Philida was written by South African author Andre Brink in 2012 and longlisted for the Man Booker prize.
It is 1832 in South Africa, the year before slavery is abolished and the slaves are emancipated. Philida is the mother of four children by Francois Brink, the son of her master. When Francois’s father orders him to marry a woman from a prominent Cape Town family, Francois reneges on his promise to give Philida her freedom, threatening instead to sell her to new owners in the harsh country up north. Here is the remarkable story—based on individuals connected to the author’s family—of a fiercely independent woman who will settle for nothing and for no one. Unwilling to accept the future that lies ahead of her, Philida continues to test the limits and lodges a complaint against the Brink family. Then she sets off on a journey—from the southernmost reaches of the Cape, across a great wilderness, to the far north of the country—in order to reclaim her soul. (read more on GoodReads)
Brink says in the acknowledgements that this novel was borne out of his discovery of Philida’s story as a slave at Zandvliet owned by Cornelis Brink who in reality is the brother of a direct ancestor of his. Every detail of this book has been based on fact from the spelling of the names of places like ‘Caab’ (for Cape) to the exchange rate from Pounds Sterling to the local Rix Dollar of the time. Every element of the way that the slaves were treated and the running of the slave auctions is based on his research. The cultural aspects of this story are also a true reflection of the time. The only part of the book that really came from the author’s imagination is the part of Philida’s life that follows her being sold at the auction in Worcester because at this point she vanishes completely from the historical records.
“Brink wrote this book after discovering that a collateral ancestor of his owned a slave named Philida in the early 1800s. As he recounts in the acknowledgments, the real Philida lodged a brave complaint to the Slave Protector in 1832 about her treatment by Francois Brink, who was the son of her owner, Cornelis. She claimed that she had four children by Francois, and André Brink uses this historical record as a launching pad for his imagined version of Philida’s life. In the novel, she tells the Slave Protector that Francois reneged on his promise of freedom and was planning to sell her, in order to follow his father’s orders to marry a white woman.” (NYT review Cape Fear by Ceridwen Dovey)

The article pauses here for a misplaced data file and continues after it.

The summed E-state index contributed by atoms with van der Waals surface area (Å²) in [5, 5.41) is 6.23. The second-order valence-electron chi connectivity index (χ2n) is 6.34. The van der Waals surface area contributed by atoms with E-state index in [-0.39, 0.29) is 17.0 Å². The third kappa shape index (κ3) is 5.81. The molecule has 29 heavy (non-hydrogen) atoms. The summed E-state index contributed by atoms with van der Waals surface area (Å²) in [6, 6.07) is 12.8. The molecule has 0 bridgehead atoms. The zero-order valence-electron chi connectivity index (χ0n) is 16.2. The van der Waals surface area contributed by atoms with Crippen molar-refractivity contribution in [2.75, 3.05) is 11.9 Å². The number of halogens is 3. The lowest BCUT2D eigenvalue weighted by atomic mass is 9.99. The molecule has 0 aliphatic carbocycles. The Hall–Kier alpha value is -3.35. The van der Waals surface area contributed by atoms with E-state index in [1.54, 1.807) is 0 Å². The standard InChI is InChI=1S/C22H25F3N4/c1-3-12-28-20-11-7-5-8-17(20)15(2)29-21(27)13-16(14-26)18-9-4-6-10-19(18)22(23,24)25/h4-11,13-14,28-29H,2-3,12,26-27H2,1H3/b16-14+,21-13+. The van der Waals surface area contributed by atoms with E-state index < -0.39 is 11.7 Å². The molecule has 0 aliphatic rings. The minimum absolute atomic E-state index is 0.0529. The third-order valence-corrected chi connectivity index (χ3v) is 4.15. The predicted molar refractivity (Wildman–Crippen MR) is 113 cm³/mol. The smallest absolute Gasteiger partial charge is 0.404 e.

There are paragraphs upon paragraphs of descriptions about what people went through living in those times in the Cape Colony. Living through slavery and living on a harsh and unforgiving landscape. I found this book both interesting and tragic to read. It is personal for me as I am from Cape Town. There were moments where I was saddened and when I was shocked. It’s a book that definitely made me think about what took place on the land that I know so well, on the streets that I have walked on. This is because of the historical detail of this book not necessarily the story itself (hence the 3 star rating instead of 5) albeit well written.
This novel is about slavery in general in the Cape but I feel it is important to acknowledge through Philida that, in the Cape, slavery did not only extend to black Africans but also to all those people brought from Batavia (now Jakarta) and other areas in Indonesia. The slaves like Philida left their mark on this African country through the vibrant ‘Cape Malay’ culture we have in the Cape today which as many may know includes some of our best known national culinary dishes. I digress…
I have noticed in a number of reviews that the voice Brink chose for Philida was not to their liking. Philida’s verbs are never conjugated. This I am sure is to distinguish her voice from the others whose points of view are taken throughout the novel. It didn’t bother me, personally. Maybe it’s because I know Brink’s books are originally written in Afrikaans and I can imagine how Philida may have spoken Afrikaans in those times compared to the Afrikaans of the Brinks. Brink translates all his own novels into English, extremely well, but I can attest to the fact that a great deal is lost in translation. There are even words that were left in Afrikaans in the English Philida because there simply aren’t equivalents that would suffice. I am also glad he did that for the sake of maintaining its South African flavour for those that choose to read the English version.
All in all I’m happy to have read it. It isn’t a happy ending story per se. It isn’t a story where you can expect fast paced action. It is a glimpse into a time, a glimpse into the life of a slave woman who wants to seize the opportunity to wear shoes of her own instead of the imposed bare feet of slavery.